How Did Jesus Lead?

How Did Jesus Lead?
Theme of the week: Holy Week: Our Servant-Savior
Friday, April 6, 2012

Key Bible Verses: “I have given you an example to follow. Do as I have done to you. I tell you the truth, slaves are not greater than their master. Nor is the messenger more important than the one who sends the message.” (John 13:15-16) Dig Deeper: John 13:12-17

After washing the disciples’ feet, Jesus said [the words in today’s
Bible Verses]. Unfortunately, many people view servanthood as a sign of weakness. And yet, from Jesus’ perspective, it’s a badge of strength. It often requires more strength of character to serve than to be served.

Jesus always interacted with people from a position of strength. Yet he exercised that strength not by dominating but by serving.

How did Jesus lead? He didn’t seek honor—he extended it. He didn’t crave respect—he gave it. The disciples tried to lead by fighting for honor and refusing to serve. They hadn’t yet learned how to find their identity in Christ. Jesus didn’t fight for a position of honor because his Father had already showered him with honor. Now he honored his disciples.

By washing the disciples’ feet, Jesus lifted the disciples above himself. If the Messiah would stoop to serve them, it speaks volumes about their worth. I imagine, after Jesus’ resurrection and ascension, the disciples often reflected on this amazing demonstration of respect. Without a doubt, knowing that Jesus loved and respected them fueled their ability and desire to dedicate their lives to carrying out their mission.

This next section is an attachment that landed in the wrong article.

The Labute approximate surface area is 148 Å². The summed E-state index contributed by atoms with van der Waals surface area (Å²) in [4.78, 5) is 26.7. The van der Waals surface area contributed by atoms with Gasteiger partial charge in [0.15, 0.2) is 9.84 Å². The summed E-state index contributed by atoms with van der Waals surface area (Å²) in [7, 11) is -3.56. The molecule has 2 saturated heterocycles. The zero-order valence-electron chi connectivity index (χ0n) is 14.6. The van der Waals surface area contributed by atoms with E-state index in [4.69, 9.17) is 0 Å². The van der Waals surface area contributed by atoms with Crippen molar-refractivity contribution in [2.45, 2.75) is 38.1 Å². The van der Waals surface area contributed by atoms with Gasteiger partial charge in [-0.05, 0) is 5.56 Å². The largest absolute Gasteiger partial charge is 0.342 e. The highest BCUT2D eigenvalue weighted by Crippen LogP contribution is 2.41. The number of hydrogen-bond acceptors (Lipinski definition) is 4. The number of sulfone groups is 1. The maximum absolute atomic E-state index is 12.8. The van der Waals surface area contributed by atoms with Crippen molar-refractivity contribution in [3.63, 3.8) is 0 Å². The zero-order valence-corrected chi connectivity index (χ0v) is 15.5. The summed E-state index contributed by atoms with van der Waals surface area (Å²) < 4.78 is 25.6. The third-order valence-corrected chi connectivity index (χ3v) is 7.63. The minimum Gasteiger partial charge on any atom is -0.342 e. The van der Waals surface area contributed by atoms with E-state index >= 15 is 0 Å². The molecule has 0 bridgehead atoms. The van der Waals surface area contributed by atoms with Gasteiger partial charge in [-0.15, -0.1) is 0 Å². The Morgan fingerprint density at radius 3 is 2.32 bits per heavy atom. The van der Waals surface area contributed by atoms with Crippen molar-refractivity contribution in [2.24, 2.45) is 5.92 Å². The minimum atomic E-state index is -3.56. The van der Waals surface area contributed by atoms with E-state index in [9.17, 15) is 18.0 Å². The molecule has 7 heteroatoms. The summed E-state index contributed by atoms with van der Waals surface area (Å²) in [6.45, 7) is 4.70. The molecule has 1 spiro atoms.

Bill Perkins in The Jesus Experiment

My Response: I will look for ways to honor and respect others by serving them.

Thought to Apply: The best way to find yourself is to lose yourself in the service of others.
—Ralph Waldo Emerson (essayist, lecturer, poet)

Adapted from The Jesus Experiment (Tyndale, 2011) by permission. All rights reserved by the copyright holder and/or the publisher.

Prayer for the Week
Dear Father, help me to slow down and think deeply and often about the truth that “the Son of Man came not to be served but to serve others and to give his life as a ransom for many” (Mark 10:45).

Copyright © 2012 by Christianity Today/Men of Integrity magazine.


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